i-gel® from Intersurgical: clinical evidence listing

A comprehensive list of all known published clinical evidence on the device

Comparison of oropharyngeal leak pressure and clinical performance of LMA ProSeal™ and i-gel® in adults: Meta-analysis and systematic review

Shin HW, Yoo HN, Bae GE, Chang JC, Park MK, You HS, Kim HJ, Ahn HS. J Int Med Res. 2016 Jun;44(3):405-18

Online searches of popular databases resulted in 14 randomised controlled trials being included. Overall, leak pressure was higher with ProSeal, but i-gel was faster to insert, had lower incidence of blood staining on removal and sore throat.

Link to abstract

Intubation Success through I-Gel® and Intubating Laryngeal Mask Airway® Using Flexible Silicone Tubes: A Randomised Noninferiority Trial

Naik L, Bhardwaj N, Sen IM, Sondekoppam RV. Anesthesiol Res Pract. 2016;2016:7318595

Study on 120 patients comparing intubation success through i-gel or ILMA. Overall success rate proved lower with i-gel in this scenario, with no differences in secondary outcomes.

Abandoning use of 1st generation SAD - Throwing the baby out with the bathwater?

Original post by Pearson K. Reply by Cook TM. Anaesthesia Correspondence Website. 2016. Accessed 22 May.

In the original post, and in response to Cook's study on abandoning vintage laryngeal masks (Br J Anaesth. 2015 Oct;115(4):497-9), Pearson cautions against the 'universal replacement of 1st generation devices' especially considering sub-group care (paediatrics), versatility, training and cost, and instead suggests there should not be a one-size-fits-all approach. Pearson also comments on the significant move towards the use of i-gel in her hospital.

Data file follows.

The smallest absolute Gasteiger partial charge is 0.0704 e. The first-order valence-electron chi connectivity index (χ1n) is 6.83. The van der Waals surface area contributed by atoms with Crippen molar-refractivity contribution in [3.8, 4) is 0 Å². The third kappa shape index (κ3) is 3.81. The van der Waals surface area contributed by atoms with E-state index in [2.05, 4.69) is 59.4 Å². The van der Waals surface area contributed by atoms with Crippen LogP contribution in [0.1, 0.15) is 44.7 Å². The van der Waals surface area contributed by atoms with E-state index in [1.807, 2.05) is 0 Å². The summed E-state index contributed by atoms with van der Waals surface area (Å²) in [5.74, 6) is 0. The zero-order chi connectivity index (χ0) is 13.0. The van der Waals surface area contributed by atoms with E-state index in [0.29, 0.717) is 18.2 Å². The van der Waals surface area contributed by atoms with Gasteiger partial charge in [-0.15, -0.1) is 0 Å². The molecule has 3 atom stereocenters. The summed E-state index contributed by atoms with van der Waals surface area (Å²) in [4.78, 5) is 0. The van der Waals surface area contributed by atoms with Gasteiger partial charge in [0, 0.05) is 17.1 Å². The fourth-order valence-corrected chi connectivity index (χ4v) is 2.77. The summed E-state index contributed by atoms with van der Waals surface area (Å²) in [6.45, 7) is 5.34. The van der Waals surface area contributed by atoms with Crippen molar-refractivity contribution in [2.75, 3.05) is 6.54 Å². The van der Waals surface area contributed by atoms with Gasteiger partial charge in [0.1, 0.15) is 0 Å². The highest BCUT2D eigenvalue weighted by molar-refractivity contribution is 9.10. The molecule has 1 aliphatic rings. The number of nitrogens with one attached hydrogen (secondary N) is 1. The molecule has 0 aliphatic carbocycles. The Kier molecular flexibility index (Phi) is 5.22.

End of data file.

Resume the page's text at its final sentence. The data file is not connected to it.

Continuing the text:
In response to this, Cook suggests clinicians use the best performing and safest device where available as first choice. Cook makes mention of the two published meta-analyses on i-gel in children: by Choi GJ and Maitra S.

Link to abstract

Airway management in out-of-hospital cardiac arrest in Finland: current practices and outcomes

Hiltunen P, Jäntti H, Silfvast T, Kuisma M, Kurola J. Scand J Trauma Resusc Emerg Med. 2016; 24: 49

Data on patients with OHCA and attempted resuscitation in an area of Finland over a six-month period in 2010 was collected, with airway techniques and adverse events recorded. Of the 614 patients, 67% were treated with endotracheal intubation and 30% with supraglottic airway devices.  Overall survival to hospital discharge was 17.8%.

Link to abstract

Postoperative sore throat: a systematic review

El-Boghdadly K, Bailer R, Wiles M. Anaesthesia 2016;71(6):706-17

Review into prevalence of sore throat after use of supraglottic airway devices against tracheal intubation in general anaesthesia. Authors suggest that, in adults, i-gel results in a lower incidence of post-operative sore throat.

Link to abstract